Tell us a little bit about yourself.
Ever since I was young, I always had a strong interest in manatees and I always enjoyed learning. Especially learning about anything living. At 7, my parents bought me a microscope. And when I saw my first single-cell amoeba, I was fascinated! I quickly gravitated toward insect and animal books, butterflies and moths, reptiles and mammals. All along the way, I always had such a keen interest in manatees. Then as I grew older, I also became very interested in weather and the oceans.
So for me, the natural progression in the series was to have the first title, Kobee Manatee: Heading Home to Florida, teach children all about manatees. Then the second title, which is my current release, Kobee Manatee: A Wild Weather Adventure, I continue entertaining and teaching children by having my protagonist, a friendly manatee wearing a purple cap and a yellow jersey, introduce different cloud types and weather events, which take place along Kobee Manatee’s adventure from Key West, Florida to Nassau in the Bahamas.
How did you get interested in writing this particular genre?
I’ve always had a passion for manatees. And I also enjoy wearing a cap as part of my own outfit. With that said, I wanted to reflect this in my protagonist. So I created a manatee wearing a purple cap and a yellow jersey. And while I always enjoyed learning, I decided to incorporate this concept into my manatee by giving him anthropomorphic traits. Clearly, the logical genre choice for me would be writing children’s picture books. I wanted my books to be fun, entertaining, and educational so learning would seem incidental.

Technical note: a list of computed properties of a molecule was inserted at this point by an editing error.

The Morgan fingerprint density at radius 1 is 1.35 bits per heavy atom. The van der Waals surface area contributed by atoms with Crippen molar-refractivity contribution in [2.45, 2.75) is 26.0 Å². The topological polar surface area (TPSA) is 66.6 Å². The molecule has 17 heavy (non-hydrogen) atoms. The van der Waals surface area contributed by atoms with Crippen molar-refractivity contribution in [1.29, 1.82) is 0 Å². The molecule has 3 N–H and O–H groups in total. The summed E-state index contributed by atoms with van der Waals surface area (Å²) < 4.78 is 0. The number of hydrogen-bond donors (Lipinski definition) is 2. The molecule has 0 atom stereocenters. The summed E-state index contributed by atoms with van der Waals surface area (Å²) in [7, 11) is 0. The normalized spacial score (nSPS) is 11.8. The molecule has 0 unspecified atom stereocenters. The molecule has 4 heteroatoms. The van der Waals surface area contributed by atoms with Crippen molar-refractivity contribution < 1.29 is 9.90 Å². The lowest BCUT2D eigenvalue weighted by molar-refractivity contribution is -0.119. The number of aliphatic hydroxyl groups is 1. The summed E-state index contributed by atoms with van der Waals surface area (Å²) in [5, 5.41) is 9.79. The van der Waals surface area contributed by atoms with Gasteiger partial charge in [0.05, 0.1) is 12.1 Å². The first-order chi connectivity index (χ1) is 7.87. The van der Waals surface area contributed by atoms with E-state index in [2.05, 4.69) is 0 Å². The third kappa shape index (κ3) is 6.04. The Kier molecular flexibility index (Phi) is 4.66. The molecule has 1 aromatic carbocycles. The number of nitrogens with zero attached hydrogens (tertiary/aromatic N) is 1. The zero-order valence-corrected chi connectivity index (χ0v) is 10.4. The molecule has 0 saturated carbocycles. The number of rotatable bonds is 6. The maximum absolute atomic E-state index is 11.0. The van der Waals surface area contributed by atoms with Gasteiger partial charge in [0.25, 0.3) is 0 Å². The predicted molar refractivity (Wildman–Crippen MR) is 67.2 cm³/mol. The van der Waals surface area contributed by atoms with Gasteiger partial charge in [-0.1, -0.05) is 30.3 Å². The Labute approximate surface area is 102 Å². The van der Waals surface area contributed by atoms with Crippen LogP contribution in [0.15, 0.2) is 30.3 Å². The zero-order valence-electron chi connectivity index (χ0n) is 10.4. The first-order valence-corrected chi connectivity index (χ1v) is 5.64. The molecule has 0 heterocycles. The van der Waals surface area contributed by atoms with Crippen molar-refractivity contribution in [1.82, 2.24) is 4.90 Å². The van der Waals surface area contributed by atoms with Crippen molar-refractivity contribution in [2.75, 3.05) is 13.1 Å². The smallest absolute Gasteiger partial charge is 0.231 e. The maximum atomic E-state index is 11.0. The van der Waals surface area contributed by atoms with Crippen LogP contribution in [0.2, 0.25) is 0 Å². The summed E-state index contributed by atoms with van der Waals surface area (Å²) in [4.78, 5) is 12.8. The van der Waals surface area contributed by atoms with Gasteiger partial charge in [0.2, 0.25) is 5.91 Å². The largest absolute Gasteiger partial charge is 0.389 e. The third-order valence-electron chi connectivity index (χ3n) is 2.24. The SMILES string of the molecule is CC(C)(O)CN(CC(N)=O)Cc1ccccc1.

Do you have any favorite authors or favorite books?
I’ve always enjoyed Dr. Seuss because they were such fun reads. What can be more fun for a child than reading Green Eggs and Ham? And also the wonderful Curious George series by Margret and Hans Augusto Rey. As for other favorites, I enjoy any title on science, living things, weather, and the oceans.
What's a typical working day like for you? When and where do you write? Do you set a daily writing goal?
A typical working day for me can vary greatly, except for my mornings. I’ll research new ideas and create an outline for one of my upcoming Kobee Manatee blogs. I also may review and edit a blog that’s almost ready to post. I’ll check with both Google analytics and my distributor’s sales reports to see how my marketing is performing.
As for my writing, I find mornings are best. It’s quiet and I usually have no interruptions. I’ll write with my laptop and sit at the same couch spot during each session. Much like Sheldon Cooper’s favorite sitting spot! As for my daily writing goal – it’s important for me just to progress with some new words each time. It doesn’t matter if I’m in the zone and a whole bunch of stuff flies off the keyboard, or if I’m struggling and finding it difficult to get that next word down. As long as I write something, I’m happy.
What is the hardest part of writing for you?
I write children’s educational picture books, where I’ll create a fictitious story and then weave in “Kobee’s Fun Facts,” which mirror the story’s subject. The hardest part of writing in this genre for me is keeping my word count in the narrative arc manageable for my target audience, children 4 to 8. However, I’m finding the “Kobee’s Fun Facts” embedded in each story can draw in readers who are older.
What’s the best thing about being an author?